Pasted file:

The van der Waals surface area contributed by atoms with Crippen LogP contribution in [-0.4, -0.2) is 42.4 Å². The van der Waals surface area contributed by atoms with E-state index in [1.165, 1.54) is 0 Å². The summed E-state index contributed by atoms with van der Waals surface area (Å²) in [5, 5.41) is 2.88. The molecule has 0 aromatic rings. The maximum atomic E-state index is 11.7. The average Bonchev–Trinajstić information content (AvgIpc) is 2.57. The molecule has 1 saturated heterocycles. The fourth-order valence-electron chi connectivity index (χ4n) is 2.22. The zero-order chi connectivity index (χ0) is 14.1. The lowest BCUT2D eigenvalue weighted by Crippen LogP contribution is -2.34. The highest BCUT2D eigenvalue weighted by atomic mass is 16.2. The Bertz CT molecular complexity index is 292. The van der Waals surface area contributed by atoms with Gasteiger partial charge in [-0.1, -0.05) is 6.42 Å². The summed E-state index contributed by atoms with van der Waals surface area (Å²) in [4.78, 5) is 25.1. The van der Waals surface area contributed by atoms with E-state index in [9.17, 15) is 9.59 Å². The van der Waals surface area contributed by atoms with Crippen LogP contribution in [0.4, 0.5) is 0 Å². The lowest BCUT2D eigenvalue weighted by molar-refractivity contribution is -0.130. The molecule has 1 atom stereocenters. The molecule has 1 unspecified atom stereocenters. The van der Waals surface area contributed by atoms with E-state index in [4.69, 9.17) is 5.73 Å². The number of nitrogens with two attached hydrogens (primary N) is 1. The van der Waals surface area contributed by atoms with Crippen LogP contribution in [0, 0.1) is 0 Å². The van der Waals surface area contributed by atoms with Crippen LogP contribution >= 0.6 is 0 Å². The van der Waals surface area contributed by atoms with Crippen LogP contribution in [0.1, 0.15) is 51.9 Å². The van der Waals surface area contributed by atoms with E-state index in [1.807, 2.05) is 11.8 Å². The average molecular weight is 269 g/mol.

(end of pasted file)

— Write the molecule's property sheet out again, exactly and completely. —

The van der Waals surface area contributed by atoms with Crippen LogP contribution in [-0.4, -0.2) is 42.4 Å². The van der Waals surface area contributed by atoms with E-state index in [1.165, 1.54) is 0 Å². The summed E-state index contributed by atoms with van der Waals surface area (Å²) in [5, 5.41) is 2.88. The molecule has 0 aromatic rings. The maximum atomic E-state index is 11.7. The average Bonchev–Trinajstić information content (AvgIpc) is 2.57. The molecule has 1 saturated heterocycles. The fourth-order valence-electron chi connectivity index (χ4n) is 2.22. The zero-order chi connectivity index (χ0) is 14.1. The lowest BCUT2D eigenvalue weighted by Crippen LogP contribution is -2.34. The highest BCUT2D eigenvalue weighted by atomic mass is 16.2. The Bertz CT molecular complexity index is 292. The van der Waals surface area contributed by atoms with Gasteiger partial charge in [-0.1, -0.05) is 6.42 Å². The summed E-state index contributed by atoms with van der Waals surface area (Å²) in [4.78, 5) is 25.1. The van der Waals surface area contributed by atoms with E-state index in [9.17, 15) is 9.59 Å². The van der Waals surface area contributed by atoms with Crippen LogP contribution in [0.4, 0.5) is 0 Å². The lowest BCUT2D eigenvalue weighted by molar-refractivity contribution is -0.130. The molecule has 1 atom stereocenters. The molecule has 1 unspecified atom stereocenters. The van der Waals surface area contributed by atoms with E-state index in [4.69, 9.17) is 5.73 Å². The number of nitrogens with two attached hydrogens (primary N) is 1. The van der Waals surface area contributed by atoms with Crippen LogP contribution in [0, 0.1) is 0 Å². The van der Waals surface area contributed by atoms with Crippen LogP contribution >= 0.6 is 0 Å². The van der Waals surface area contributed by atoms with Crippen LogP contribution in [0.1, 0.15) is 51.9 Å². The van der Waals surface area contributed by atoms with E-state index in [1.807, 2.05) is 11.8 Å². The average molecular weight is 269 g/mol.